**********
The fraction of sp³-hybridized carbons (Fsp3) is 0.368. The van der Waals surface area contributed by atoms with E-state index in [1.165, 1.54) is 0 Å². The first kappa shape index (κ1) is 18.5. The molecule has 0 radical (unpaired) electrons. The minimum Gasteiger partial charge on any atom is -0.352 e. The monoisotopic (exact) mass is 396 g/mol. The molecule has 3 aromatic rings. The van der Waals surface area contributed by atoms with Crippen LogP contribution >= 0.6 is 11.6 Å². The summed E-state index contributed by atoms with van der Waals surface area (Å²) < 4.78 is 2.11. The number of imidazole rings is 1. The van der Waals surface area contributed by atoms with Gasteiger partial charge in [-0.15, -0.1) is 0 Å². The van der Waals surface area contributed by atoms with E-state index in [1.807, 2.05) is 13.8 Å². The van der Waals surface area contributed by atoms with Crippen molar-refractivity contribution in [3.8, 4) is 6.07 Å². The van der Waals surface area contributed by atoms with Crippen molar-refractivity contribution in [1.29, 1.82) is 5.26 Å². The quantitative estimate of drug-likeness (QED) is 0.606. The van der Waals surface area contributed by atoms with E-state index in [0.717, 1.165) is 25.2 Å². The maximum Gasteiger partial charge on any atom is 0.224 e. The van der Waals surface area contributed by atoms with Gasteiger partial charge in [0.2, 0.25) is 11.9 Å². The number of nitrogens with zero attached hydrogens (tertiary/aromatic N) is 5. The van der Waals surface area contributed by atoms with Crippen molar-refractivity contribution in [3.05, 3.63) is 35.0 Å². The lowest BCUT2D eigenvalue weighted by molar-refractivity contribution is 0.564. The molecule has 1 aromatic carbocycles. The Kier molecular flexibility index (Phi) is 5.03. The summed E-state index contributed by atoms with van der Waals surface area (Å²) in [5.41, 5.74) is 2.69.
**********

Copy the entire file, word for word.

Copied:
The fraction of sp³-hybridized carbons (Fsp3) is 0.368. The van der Waals surface area contributed by atoms with E-state index in [1.165, 1.54) is 0 Å². The first kappa shape index (κ1) is 18.5. The molecule has 0 radical (unpaired) electrons. The minimum Gasteiger partial charge on any atom is -0.352 e. The monoisotopic (exact) mass is 396 g/mol. The molecule has 3 aromatic rings. The van der Waals surface area contributed by atoms with Crippen LogP contribution >= 0.6 is 11.6 Å². The summed E-state index contributed by atoms with van der Waals surface area (Å²) < 4.78 is 2.11. The number of imidazole rings is 1. The van der Waals surface area contributed by atoms with Gasteiger partial charge in [-0.15, -0.1) is 0 Å². The van der Waals surface area contributed by atoms with E-state index in [1.807, 2.05) is 13.8 Å². The van der Waals surface area contributed by atoms with Crippen molar-refractivity contribution in [3.8, 4) is 6.07 Å². The van der Waals surface area contributed by atoms with Crippen molar-refractivity contribution in [1.29, 1.82) is 5.26 Å². The quantitative estimate of drug-likeness (QED) is 0.606. The van der Waals surface area contributed by atoms with E-state index in [0.717, 1.165) is 25.2 Å². The maximum Gasteiger partial charge on any atom is 0.224 e. The van der Waals surface area contributed by atoms with Gasteiger partial charge in [0.2, 0.25) is 11.9 Å². The number of nitrogens with zero attached hydrogens (tertiary/aromatic N) is 5. The van der Waals surface area contributed by atoms with Crippen molar-refractivity contribution in [3.05, 3.63) is 35.0 Å². The lowest BCUT2D eigenvalue weighted by molar-refractivity contribution is 0.564. The molecule has 1 aromatic carbocycles. The Kier molecular flexibility index (Phi) is 5.03. The summed E-state index contributed by atoms with van der Waals surface area (Å²) in [5.41, 5.74) is 2.69.